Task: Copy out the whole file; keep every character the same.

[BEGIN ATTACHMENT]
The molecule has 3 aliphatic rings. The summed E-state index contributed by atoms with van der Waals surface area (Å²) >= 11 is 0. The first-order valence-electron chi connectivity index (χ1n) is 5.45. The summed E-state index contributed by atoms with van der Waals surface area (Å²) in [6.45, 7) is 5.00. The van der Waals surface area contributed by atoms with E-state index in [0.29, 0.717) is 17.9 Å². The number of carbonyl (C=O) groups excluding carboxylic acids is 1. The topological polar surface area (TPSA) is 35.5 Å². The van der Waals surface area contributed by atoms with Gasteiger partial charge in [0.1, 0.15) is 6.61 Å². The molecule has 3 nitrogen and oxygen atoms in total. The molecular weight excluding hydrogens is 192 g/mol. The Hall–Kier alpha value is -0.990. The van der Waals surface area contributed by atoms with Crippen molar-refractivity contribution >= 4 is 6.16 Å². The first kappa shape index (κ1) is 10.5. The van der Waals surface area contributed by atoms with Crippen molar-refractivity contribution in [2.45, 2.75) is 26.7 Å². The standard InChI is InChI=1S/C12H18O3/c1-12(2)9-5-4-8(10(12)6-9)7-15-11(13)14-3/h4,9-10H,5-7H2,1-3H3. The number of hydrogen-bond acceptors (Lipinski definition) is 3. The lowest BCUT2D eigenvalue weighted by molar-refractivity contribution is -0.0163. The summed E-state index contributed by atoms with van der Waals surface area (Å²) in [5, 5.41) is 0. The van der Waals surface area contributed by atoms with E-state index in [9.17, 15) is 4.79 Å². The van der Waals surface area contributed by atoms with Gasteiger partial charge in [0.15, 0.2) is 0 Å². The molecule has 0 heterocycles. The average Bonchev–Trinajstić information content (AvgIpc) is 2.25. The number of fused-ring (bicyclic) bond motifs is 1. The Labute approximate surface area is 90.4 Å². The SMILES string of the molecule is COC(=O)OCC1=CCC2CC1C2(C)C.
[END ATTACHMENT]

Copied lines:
The molecule has 3 aliphatic rings. The summed E-state index contributed by atoms with van der Waals surface area (Å²) >= 11 is 0. The first-order valence-electron chi connectivity index (χ1n) is 5.45. The summed E-state index contributed by atoms with van der Waals surface area (Å²) in [6.45, 7) is 5.00. The van der Waals surface area contributed by atoms with E-state index in [0.29, 0.717) is 17.9 Å². The number of carbonyl (C=O) groups excluding carboxylic acids is 1. The topological polar surface area (TPSA) is 35.5 Å². The van der Waals surface area contributed by atoms with Gasteiger partial charge in [0.1, 0.15) is 6.61 Å². The molecule has 3 nitrogen and oxygen atoms in total. The molecular weight excluding hydrogens is 192 g/mol. The Hall–Kier alpha value is -0.990. The van der Waals surface area contributed by atoms with Crippen molar-refractivity contribution >= 4 is 6.16 Å². The first kappa shape index (κ1) is 10.5. The van der Waals surface area contributed by atoms with Crippen molar-refractivity contribution in [2.45, 2.75) is 26.7 Å². The standard InChI is InChI=1S/C12H18O3/c1-12(2)9-5-4-8(10(12)6-9)7-15-11(13)14-3/h4,9-10H,5-7H2,1-3H3. The number of hydrogen-bond acceptors (Lipinski definition) is 3. The lowest BCUT2D eigenvalue weighted by molar-refractivity contribution is -0.0163. The summed E-state index contributed by atoms with van der Waals surface area (Å²) in [5, 5.41) is 0. The van der Waals surface area contributed by atoms with E-state index in [9.17, 15) is 4.79 Å². The van der Waals surface area contributed by atoms with Gasteiger partial charge in [0.15, 0.2) is 0 Å². The molecule has 0 heterocycles. The average Bonchev–Trinajstić information content (AvgIpc) is 2.25. The number of fused-ring (bicyclic) bond motifs is 1. The Labute approximate surface area is 90.4 Å². The SMILES string of the molecule is COC(=O)OCC1=CCC2CC1C2(C)C.